Editorial: Bill to end conceal weapon permits misses target
Posted June 14
A CBC Editorial: Wednesday, June 14, 2017; Editorial # 8173
The following is the opinion of Capitol Broadcasting Company
To be clear:
- We support the 2nd Amendment to the U.S. Constitution. Period.
- We believe all those who are legally qualified, should be able to lawfully purchase and possess weapons. Period.
But it is baffling and difficult to understand the need to do away with North Carolina’s quite workable law that requires training and permits for those 21 and older who want to carry concealed weapons.
What is the problem that’s being fixed here? We don’t see one.
Guilford County Sheriff B.J. Barnes, a Republican first elected in 1984, is worried that the bill, which narrowly passed the state House of Representatives and is before the Senate, will mean more problems, particularly for law enforcement.
“I believe if you’re going to carry concealed you should have some training – whether it’s a training course, police training or military training,” Barnes said in a recent interview. “You need that training, as far as how to handle a gun and when to handle a gun – when to pull it, when not to pull it, legal things that you need to know about carrying and pulling it. If you don’t have the requirement for that kind of training, a lot of people are not going to educate themselves. And that’s dangerous.”
Barnes isn’t alone. He’s joined by Charlotte-Mecklenburg County Police Chief Kerr Putney and Wake County Sheriff Donnie Harrison, the state’s Fraternal Order of Police and the N.C. Association of Police Chiefs in opposing removal of the permit requirement.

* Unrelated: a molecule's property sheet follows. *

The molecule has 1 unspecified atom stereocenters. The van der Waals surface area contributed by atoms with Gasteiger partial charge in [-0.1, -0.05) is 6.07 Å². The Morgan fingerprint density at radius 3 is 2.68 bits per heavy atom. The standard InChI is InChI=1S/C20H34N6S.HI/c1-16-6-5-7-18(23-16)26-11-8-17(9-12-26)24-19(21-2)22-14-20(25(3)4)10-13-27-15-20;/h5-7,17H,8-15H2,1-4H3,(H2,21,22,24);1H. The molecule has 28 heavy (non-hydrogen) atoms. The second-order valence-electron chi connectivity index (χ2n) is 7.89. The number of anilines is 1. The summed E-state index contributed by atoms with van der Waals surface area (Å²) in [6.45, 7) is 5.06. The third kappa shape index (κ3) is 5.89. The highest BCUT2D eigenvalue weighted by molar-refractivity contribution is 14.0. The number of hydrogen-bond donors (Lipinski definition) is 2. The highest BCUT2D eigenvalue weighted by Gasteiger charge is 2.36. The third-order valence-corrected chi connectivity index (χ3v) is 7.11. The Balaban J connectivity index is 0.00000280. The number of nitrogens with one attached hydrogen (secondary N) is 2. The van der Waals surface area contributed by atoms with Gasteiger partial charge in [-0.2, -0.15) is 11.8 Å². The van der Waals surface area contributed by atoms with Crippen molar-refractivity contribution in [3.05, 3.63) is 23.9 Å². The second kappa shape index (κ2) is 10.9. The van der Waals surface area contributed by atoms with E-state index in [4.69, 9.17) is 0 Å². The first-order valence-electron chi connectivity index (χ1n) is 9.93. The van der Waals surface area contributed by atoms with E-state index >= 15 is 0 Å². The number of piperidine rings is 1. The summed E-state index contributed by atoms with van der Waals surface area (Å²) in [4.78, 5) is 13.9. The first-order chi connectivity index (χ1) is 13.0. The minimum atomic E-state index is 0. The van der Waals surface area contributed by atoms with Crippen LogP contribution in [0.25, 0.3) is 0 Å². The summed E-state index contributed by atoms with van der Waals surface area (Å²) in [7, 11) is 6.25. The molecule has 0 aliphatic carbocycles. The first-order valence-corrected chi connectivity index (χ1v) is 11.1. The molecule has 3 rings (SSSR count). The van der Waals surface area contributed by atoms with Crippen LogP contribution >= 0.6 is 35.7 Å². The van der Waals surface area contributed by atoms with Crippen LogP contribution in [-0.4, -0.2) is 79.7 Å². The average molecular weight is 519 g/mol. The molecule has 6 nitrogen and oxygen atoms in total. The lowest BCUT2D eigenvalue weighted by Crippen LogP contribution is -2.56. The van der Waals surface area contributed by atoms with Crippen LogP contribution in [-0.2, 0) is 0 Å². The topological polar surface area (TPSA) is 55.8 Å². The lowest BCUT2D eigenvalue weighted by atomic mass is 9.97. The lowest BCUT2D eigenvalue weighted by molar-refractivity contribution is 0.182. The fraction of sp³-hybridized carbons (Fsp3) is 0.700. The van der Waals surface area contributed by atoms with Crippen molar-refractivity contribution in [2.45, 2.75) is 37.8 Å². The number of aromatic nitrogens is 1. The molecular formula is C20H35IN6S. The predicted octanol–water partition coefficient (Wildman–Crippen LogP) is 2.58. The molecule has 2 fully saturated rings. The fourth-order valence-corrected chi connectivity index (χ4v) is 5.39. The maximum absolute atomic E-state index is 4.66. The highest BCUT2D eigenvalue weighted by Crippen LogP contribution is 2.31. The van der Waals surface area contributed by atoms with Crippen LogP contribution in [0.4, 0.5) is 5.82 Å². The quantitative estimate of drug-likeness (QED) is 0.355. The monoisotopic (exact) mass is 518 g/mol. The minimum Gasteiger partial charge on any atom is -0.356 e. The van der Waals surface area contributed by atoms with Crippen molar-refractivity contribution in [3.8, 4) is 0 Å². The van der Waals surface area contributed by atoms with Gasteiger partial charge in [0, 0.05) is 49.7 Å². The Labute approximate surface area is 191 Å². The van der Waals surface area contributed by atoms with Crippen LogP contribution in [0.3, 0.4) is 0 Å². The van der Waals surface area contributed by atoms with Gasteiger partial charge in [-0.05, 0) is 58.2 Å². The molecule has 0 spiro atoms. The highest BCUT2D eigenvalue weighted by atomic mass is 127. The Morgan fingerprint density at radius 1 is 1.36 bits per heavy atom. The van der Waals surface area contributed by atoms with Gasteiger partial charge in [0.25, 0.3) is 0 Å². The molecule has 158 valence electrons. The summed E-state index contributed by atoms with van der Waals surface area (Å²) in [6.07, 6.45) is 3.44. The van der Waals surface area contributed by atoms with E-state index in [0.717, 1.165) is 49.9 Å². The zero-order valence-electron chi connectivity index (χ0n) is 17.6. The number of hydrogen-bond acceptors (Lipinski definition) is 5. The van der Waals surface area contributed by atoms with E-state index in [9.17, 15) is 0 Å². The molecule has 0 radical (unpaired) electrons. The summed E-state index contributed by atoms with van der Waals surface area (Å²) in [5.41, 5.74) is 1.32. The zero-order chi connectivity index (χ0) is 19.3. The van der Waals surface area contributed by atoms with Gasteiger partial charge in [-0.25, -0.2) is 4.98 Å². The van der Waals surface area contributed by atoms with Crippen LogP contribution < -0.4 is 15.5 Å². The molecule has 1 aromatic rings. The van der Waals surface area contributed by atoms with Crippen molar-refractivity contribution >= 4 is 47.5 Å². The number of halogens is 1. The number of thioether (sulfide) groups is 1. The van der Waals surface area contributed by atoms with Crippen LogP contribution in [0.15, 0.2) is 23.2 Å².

In addition to doing away with the required training and permit, the bill would lower the age to legally carry a concealed weapon from 21 to 18.
Bill sponsor, Rep. Chris Millis, said the bill is “common sense” that creates “parity” for people who can carry a gun openly but might find themselves inadvertently carrying a concealed weapon in violation of the law if they put on a coat that covered a holstered gun.
Millis’ bill is a giant over-reaction to a non-existent problem. It is weak justification for a major change in the law. Public safety officers will have to deal with the dangers of this law, not Millis. What is his real agenda?
“(Now) they're getting some training. They're getting some knowledge of the law. But just to say: 'You're 18 years old, take a gun and go,' that bothers me,” said Sheriff Harrison.
The bill passed the House on a 65-54 vote – seven votes shy of the total needed to override a gubernatorial veto.
North Carolina’s current conceal-to-carry permit system might benefit from some fine-tuning. But abolishing it jeopardizes the authority of law enforcement and public safety.
Current law doesn’t restrict anybody’s 2nd Amendment right to keep and bear arms.
Should this unnecessary legislation doing away with conceal-to-carry permits pass the Senate, Gov. Roy Cooper should veto it.
Those Republican members of the House who already oppose it: Ted Davis, New Hanover County; John Faircloth, Guilford County; John Fraley, Iredell County; Craig Horn, Union County; Frank Iler, Brunswick County; Chuck McGrady, Henderson County; Sam Watford, Davidson County; and Linda Hunt Williams, Wake County; should stick to their position and uphold such a veto.
The rights of gun owners won’t be diminished and the public and our law enforcement officers across the state will be safer.